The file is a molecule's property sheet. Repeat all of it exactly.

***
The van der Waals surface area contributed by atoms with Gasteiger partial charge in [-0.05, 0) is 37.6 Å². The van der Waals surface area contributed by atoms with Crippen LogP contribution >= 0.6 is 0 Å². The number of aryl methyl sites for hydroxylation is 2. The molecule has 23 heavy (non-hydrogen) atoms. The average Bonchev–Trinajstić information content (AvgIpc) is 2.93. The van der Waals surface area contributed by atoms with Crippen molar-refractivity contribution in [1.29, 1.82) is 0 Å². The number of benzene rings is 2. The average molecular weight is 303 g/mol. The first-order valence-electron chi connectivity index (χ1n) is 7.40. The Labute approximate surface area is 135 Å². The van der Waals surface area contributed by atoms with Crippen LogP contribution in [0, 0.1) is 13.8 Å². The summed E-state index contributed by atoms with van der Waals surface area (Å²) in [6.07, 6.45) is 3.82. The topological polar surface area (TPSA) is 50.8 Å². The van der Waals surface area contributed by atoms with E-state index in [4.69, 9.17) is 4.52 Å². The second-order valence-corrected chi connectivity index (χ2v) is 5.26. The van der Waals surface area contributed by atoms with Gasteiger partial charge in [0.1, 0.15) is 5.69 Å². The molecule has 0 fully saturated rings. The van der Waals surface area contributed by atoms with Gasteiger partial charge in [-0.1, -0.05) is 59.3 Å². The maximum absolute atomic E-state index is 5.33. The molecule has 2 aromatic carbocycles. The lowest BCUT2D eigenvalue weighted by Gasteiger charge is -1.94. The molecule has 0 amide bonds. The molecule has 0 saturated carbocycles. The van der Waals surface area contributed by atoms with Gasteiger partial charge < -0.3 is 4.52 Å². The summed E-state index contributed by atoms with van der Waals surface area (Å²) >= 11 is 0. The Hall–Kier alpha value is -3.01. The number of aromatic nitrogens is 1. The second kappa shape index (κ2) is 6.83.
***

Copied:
The van der Waals surface area contributed by atoms with Gasteiger partial charge in [-0.05, 0) is 37.6 Å². The van der Waals surface area contributed by atoms with Crippen LogP contribution >= 0.6 is 0 Å². The number of aryl methyl sites for hydroxylation is 2. The molecule has 23 heavy (non-hydrogen) atoms. The average Bonchev–Trinajstić information content (AvgIpc) is 2.93. The van der Waals surface area contributed by atoms with Crippen molar-refractivity contribution in [1.29, 1.82) is 0 Å². The number of benzene rings is 2. The average molecular weight is 303 g/mol. The first-order valence-electron chi connectivity index (χ1n) is 7.40. The Labute approximate surface area is 135 Å². The van der Waals surface area contributed by atoms with Crippen LogP contribution in [0, 0.1) is 13.8 Å². The summed E-state index contributed by atoms with van der Waals surface area (Å²) in [6.07, 6.45) is 3.82. The topological polar surface area (TPSA) is 50.8 Å². The van der Waals surface area contributed by atoms with E-state index in [4.69, 9.17) is 4.52 Å². The second-order valence-corrected chi connectivity index (χ2v) is 5.26. The van der Waals surface area contributed by atoms with Gasteiger partial charge in [0.1, 0.15) is 5.69 Å². The molecule has 0 fully saturated rings. The van der Waals surface area contributed by atoms with Gasteiger partial charge in [-0.1, -0.05) is 59.3 Å². The maximum absolute atomic E-state index is 5.33. The molecule has 2 aromatic carbocycles. The lowest BCUT2D eigenvalue weighted by Gasteiger charge is -1.94. The molecule has 0 amide bonds. The molecule has 0 saturated carbocycles. The van der Waals surface area contributed by atoms with Gasteiger partial charge < -0.3 is 4.52 Å². The summed E-state index contributed by atoms with van der Waals surface area (Å²) >= 11 is 0. The Hall–Kier alpha value is -3.01. The number of aromatic nitrogens is 1. The second kappa shape index (κ2) is 6.83.